Get realistic with your house price to attract the bidders
Two key issues which face house sellers when preparing to sell a home is how to chose an estate agent and decide on an asking price. The arrival of the property price register makes both tasks easier.
Up to recently some estate agents were chosen because they said they would get a higher price than their competitors. Now with the property price register prospective vendors can tell immediately if the agents are accurate in their pricing strategy and what price is likely to attract bidders.
By being realistic with asking prices this in turn makes it easier to attract realistic bids and this also reduces the time it takes to sell.
The other major concern for vendors is how to make the house presentable and here too sellers can be much more realistic. Gone are the tiger days when sellers used to spend over €10,000 on 'staging' their houses. In other words they would not alone hire interior designers to design a makeover but they would also hire furniture to replace existing furniture as well as getting a complete make-over. And that was even before lashing out more money on photography and glossy brochures.
Nowadays, people may still seek the advice of interior designers such as Vanessa MacInnes who operates from her shop, known as Industry in Temple Bar, Dublin.
She too recognises the new reality and her advice tallies with that of estate agents that the key piece of advice she offers will cost all sellers very little except on their time.
"Clean, clean and clean," she says. "I know this is an obvious point but it really is so important. The house should be spotless – the bathrooms and kitchen should be sparkling and always make sure to put the loo seats down. Clean all mirrors and glass and really give the house a good dust and hoover. Don't forget to clean the fronts of the kitchen units and clean and tidy out the kitchen cupboards, fridge and oven. Before each viewing give your home a once over and don't think they won't notice that you didn't hoover – they will," Vanessa adds.
Many people like to paint different rooms with different colours but this could be a serious mistake. "Green might be your favourite colour but may not be everybody's cup of tea. First impressions are the most important part of any viewing and if a potential buyer walks into your home and the hall is painted in a vibrant blue, and if they dislike blue – their first impression will not be a good one," she adds.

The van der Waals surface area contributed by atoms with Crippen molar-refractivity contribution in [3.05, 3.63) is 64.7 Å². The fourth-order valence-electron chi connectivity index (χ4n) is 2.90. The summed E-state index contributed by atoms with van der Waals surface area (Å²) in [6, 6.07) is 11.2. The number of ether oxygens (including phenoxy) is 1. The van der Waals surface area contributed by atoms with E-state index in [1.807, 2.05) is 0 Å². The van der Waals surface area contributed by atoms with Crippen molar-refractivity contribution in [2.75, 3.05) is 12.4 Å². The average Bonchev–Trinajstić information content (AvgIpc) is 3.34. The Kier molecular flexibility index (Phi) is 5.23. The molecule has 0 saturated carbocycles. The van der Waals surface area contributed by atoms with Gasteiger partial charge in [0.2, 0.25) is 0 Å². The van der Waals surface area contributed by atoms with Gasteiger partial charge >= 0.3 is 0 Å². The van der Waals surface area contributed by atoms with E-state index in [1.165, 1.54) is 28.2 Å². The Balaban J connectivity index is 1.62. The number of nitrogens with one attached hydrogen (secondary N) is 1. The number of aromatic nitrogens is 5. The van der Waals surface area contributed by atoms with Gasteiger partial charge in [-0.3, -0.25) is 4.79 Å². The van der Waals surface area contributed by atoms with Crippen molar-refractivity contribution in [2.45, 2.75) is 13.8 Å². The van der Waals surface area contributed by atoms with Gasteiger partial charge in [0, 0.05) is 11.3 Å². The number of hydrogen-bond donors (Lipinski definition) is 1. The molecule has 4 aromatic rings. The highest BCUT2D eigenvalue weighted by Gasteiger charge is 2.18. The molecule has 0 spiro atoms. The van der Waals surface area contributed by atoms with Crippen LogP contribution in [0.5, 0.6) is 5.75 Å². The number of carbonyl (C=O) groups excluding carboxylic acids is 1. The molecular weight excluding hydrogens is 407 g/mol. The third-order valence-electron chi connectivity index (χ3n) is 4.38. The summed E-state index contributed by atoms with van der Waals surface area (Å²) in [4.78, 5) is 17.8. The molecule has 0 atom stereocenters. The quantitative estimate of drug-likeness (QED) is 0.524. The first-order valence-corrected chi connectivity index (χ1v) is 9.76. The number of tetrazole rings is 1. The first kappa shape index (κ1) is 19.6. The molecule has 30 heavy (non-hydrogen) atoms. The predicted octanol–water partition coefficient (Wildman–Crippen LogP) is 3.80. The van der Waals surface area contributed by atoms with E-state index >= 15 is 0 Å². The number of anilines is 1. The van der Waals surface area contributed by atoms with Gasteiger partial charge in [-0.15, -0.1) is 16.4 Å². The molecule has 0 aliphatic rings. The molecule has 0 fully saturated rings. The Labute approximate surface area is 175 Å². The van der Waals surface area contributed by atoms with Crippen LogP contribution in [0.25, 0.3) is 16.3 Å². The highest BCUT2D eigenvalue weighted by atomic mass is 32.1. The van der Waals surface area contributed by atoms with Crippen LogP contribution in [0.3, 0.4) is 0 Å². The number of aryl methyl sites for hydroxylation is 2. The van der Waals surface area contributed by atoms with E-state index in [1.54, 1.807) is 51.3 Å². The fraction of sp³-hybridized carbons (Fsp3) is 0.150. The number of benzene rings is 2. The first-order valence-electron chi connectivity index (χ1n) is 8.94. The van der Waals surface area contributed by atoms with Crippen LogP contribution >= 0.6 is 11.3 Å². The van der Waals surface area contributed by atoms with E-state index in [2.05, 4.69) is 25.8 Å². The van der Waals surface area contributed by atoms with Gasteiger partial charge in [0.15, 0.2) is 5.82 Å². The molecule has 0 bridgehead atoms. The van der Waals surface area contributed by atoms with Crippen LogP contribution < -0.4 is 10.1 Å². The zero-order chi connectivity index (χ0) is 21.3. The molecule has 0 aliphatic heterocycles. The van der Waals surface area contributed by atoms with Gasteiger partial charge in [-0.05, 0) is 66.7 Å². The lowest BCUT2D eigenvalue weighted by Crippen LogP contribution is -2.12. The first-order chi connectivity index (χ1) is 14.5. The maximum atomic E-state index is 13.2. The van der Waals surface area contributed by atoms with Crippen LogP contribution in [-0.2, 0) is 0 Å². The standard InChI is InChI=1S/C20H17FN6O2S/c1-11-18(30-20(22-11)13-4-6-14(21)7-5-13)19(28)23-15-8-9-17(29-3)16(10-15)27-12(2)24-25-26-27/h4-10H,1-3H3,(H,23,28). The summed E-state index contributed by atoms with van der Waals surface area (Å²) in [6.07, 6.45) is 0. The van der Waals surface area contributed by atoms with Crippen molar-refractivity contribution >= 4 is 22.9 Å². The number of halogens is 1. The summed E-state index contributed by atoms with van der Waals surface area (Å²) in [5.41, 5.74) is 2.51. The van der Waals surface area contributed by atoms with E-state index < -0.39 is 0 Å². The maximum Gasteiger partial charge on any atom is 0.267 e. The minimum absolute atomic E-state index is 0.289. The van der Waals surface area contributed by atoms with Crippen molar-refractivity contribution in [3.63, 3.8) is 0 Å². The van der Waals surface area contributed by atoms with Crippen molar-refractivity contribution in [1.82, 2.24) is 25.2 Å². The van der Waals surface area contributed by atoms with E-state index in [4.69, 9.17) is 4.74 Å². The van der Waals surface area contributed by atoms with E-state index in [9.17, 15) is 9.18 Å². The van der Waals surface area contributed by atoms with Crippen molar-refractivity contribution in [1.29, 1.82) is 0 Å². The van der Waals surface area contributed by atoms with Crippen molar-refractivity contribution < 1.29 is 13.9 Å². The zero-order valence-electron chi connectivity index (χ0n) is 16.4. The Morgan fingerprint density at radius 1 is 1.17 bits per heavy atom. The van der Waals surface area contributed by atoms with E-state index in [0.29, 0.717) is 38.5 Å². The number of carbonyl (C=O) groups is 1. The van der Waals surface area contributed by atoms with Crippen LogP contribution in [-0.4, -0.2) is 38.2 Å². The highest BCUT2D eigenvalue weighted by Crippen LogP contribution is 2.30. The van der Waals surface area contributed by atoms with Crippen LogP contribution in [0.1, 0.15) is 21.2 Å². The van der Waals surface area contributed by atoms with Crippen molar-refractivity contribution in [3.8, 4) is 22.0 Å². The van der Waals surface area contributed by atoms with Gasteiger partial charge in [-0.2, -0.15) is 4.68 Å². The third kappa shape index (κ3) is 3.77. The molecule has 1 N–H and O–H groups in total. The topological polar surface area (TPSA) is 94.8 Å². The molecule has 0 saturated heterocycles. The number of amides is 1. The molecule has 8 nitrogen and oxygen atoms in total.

Instead she recommends using neutral colours such as off-white, soft greys or taupes.
Brian Dempsey, of agents Douglas Newman Good has advised many clients on how to prepare their houses to get the best possible price and he also advises against using pure white.
"Pure white can be very unforgiving as it shows up small marks such as hand prints. Instead I would recommend magnolia which can be richer, more comforting and welcoming," he adds.
Both MacInnes and Dempsey agree that buyers usually do a drive-by viewing and it is important that the outside of the house looks good.
"If the paint is flaking on the exterior then it needs a fresh coat and the front garden should also be tidy," he says.
"Buyers do drive-by's in the evenings and weekends so put lamps on in the front of the house and if you have a porch light put it on also," Vanessa says.
Dempsey has noticed that increasingly sellers rely on their friends to assist with making their house clean and presentable.
"It can become a real community effort. One group of ladies recently decided to give up their bridge night with each of them taking different tasks. One hoovered the rooms, another applied licks of paint in key spots, a third did the garden ... " he says.
He also warns against over-egging the marketing. It can be tempting to get very nice photos or get a graphics artist to dickey up the photos.
"I have an eight second rule. Within eight seconds of entering a house you can tell if the viewer is interested in buying. If the house does not live up to their hopes you can see their jaws drop. While eye candy can work it will only work if the house looks nice. That's why I have even omitted some nice pictures from a brochure," he says.
While Vanessa says shampooing a worn carpet may be sufficient, Hilary Foley of Sherry FitzGerald says if it is really worn or badly stained, replace it.
"Do not choose expensive carpet, but make sure that it looks reasonable."
Vanessa also advises using plenty of light and lamps especially in dull rooms. However Ms Foley adds: "Central pendants with lampshades that show the light bulb are ugly and dated. You should replace them with modern fittings or make sure that you have alternative lighting, such as standard or table lamps."
Sellers need to recognise that they may need to change their lifestyle once they open their homes to viewers. For instance on the morning of a viewing it's best not to take a shower if it will steam up the bathroom.
Or the night before it's best not to cook smelly dishes or smoke in the house as the smells can linger and put buyers off.
Above all they need to allow time to tidy away items they might usually leave on worktops and beds.
Then there's the paperwork.
As soon as they have decided to sell they should contact their solicitor to get the deeds and check that they are in order.
Another aspect of the paperwork is the BER certificate which shows the energy efficiency of the property.
Brian Dempsey recalls the example of a buyer who agreed a price but when they subsequently found that the house had a lower energy rating than expected they argued that they would have to spend more than they had allowed for in insulating the house so they wanted a reduction in the price. So get the BER cert in advance
Vanessa's website is: www.industrydesign.ie